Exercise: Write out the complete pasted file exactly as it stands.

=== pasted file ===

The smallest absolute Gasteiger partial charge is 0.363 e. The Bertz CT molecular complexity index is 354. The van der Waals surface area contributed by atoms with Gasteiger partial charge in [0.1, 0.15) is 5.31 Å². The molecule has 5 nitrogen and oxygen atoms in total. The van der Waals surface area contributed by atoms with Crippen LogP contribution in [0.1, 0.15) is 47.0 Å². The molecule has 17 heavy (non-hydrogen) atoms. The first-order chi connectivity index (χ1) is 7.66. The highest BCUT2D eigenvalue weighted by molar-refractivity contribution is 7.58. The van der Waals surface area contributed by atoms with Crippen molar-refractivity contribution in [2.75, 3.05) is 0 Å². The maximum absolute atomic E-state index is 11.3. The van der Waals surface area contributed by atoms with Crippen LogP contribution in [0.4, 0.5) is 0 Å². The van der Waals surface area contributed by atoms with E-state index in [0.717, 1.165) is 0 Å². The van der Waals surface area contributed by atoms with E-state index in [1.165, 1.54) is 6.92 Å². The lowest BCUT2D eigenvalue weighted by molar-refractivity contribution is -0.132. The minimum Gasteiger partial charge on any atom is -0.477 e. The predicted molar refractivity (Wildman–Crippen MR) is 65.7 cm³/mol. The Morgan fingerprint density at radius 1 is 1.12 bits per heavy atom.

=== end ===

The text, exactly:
The smallest absolute Gasteiger partial charge is 0.363 e. The Bertz CT molecular complexity index is 354. The van der Waals surface area contributed by atoms with Gasteiger partial charge in [0.1, 0.15) is 5.31 Å². The molecule has 5 nitrogen and oxygen atoms in total. The van der Waals surface area contributed by atoms with Crippen LogP contribution in [0.1, 0.15) is 47.0 Å². The molecule has 17 heavy (non-hydrogen) atoms. The first-order chi connectivity index (χ1) is 7.66. The highest BCUT2D eigenvalue weighted by molar-refractivity contribution is 7.58. The van der Waals surface area contributed by atoms with Crippen molar-refractivity contribution in [2.75, 3.05) is 0 Å². The maximum absolute atomic E-state index is 11.3. The van der Waals surface area contributed by atoms with Crippen LogP contribution in [0.4, 0.5) is 0 Å². The van der Waals surface area contributed by atoms with E-state index in [0.717, 1.165) is 0 Å². The van der Waals surface area contributed by atoms with E-state index in [1.165, 1.54) is 6.92 Å². The lowest BCUT2D eigenvalue weighted by molar-refractivity contribution is -0.132. The minimum Gasteiger partial charge on any atom is -0.477 e. The predicted molar refractivity (Wildman–Crippen MR) is 65.7 cm³/mol. The Morgan fingerprint density at radius 1 is 1.12 bits per heavy atom.